[webkit-gtk] WebView avoiding propagation of some GtkWidget signals
philip.chimento at gmail.com
philip.chimento at gmail.com
Fri Jan 8 11:47:18 PST 2016
On Thu, Jan 7, 2016 at 11:03 PM Carlos Garcia Campos <cgarcia at igalia.com>
> El jue, 07-01-2016 a las 15:24 +0000, Mario Sanchez Prada escribió:
> > On 07/01/16 07:19, Carlos Garcia Campos wrote:
> > I can see that would be a redefinition of the "event was handled by
> > that
> > handler or now" concept, but perhaps it's good enough for this
> > purpose of
> > not stopping the propagation of the event while not requiring
> > synchrony?
> > Beware, I might be saying something really silly, but I had to ask.
> > > > For the record, this is a problem in an app we have as we need to
> > > > handle the
> > > > "motion-notify-event" signal from the webview's parent GtkWidget,
> > > > which is
> > > > not possible atm due to , and not sure a workaround would make
> > > > sense.
> > >
> > > Are you using a widget derived from WebKitWebView and handling the
> > > event using the default handler? Because if you connect with
> > > g_signal_connect you should get the events, since in that case the
> > > callback is called before the default handler (motion-notify-event
> > > is
> > > a G_SIGNAL_RUN_LAST).
> > Yes, connecting to the WebView with g_signal_connect() is not the
> > issue (I
> > can do it and get those events without problems), but the fact that
> > connecting to the same signal from the container widget (whose
> > GdkWindow has
> > the GDK_POINTER_MOTION_MASK mask set) does not get the callback
> > called.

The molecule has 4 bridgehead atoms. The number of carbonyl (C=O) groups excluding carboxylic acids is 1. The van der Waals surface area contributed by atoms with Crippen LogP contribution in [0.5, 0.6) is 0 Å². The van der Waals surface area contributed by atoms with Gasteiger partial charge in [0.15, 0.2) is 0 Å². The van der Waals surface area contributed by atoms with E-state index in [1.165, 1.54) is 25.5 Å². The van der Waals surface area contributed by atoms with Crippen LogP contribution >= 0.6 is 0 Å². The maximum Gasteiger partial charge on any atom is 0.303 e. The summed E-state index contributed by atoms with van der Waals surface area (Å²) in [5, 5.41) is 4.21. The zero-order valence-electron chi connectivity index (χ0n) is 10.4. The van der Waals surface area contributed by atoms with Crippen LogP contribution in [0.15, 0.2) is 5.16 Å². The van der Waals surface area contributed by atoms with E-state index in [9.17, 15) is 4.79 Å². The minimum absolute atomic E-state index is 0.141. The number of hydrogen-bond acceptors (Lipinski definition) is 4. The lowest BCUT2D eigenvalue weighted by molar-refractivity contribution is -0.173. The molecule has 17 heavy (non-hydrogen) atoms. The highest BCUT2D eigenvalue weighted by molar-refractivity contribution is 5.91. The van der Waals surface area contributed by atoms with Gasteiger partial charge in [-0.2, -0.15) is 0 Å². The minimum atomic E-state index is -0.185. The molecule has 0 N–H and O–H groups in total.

> > That's the problem I'm trying to solve or workaround here, but from
> > your
> > words I'm not entirely sure there's a good solution at the level of
> > WK, so
> > perhaps we should start looking into dealing with the signal emission
> > from
> > the WebView itself instead, not sure if that's possible though.
> > In any case, and regardless of this, I think it would be interesting
> > to have
> > the WebView widget behaving like a normal GtkWidget and not
> > swallowing those
> > events, so any info/advice on this would still be much appreciated.
> A normal widget propagates the events when not handled, and stop
> propagation when handled. We assume we handle all the events, because
> we don't know it in advance. The only solution I can think of is re-
> injecting events once we know they hasn't been handled. Or maybe for
> some kind of events like mouse move there's no problem at all in always
> propagate them.
I think it makes a lot of sense, what you say above about always returning
FALSE specifically for mouse move events. With a click, I can see why the
WebView should swallow it; a click is always intended for one target. But
with a mouse movement, the mouse pointer is _there_ in the new location
whether a target reacts to it or not.
So even if you are drawing on a <canvas>, for example, that handles the
mouse move events, why shouldn't GTK be able to handle them as well?
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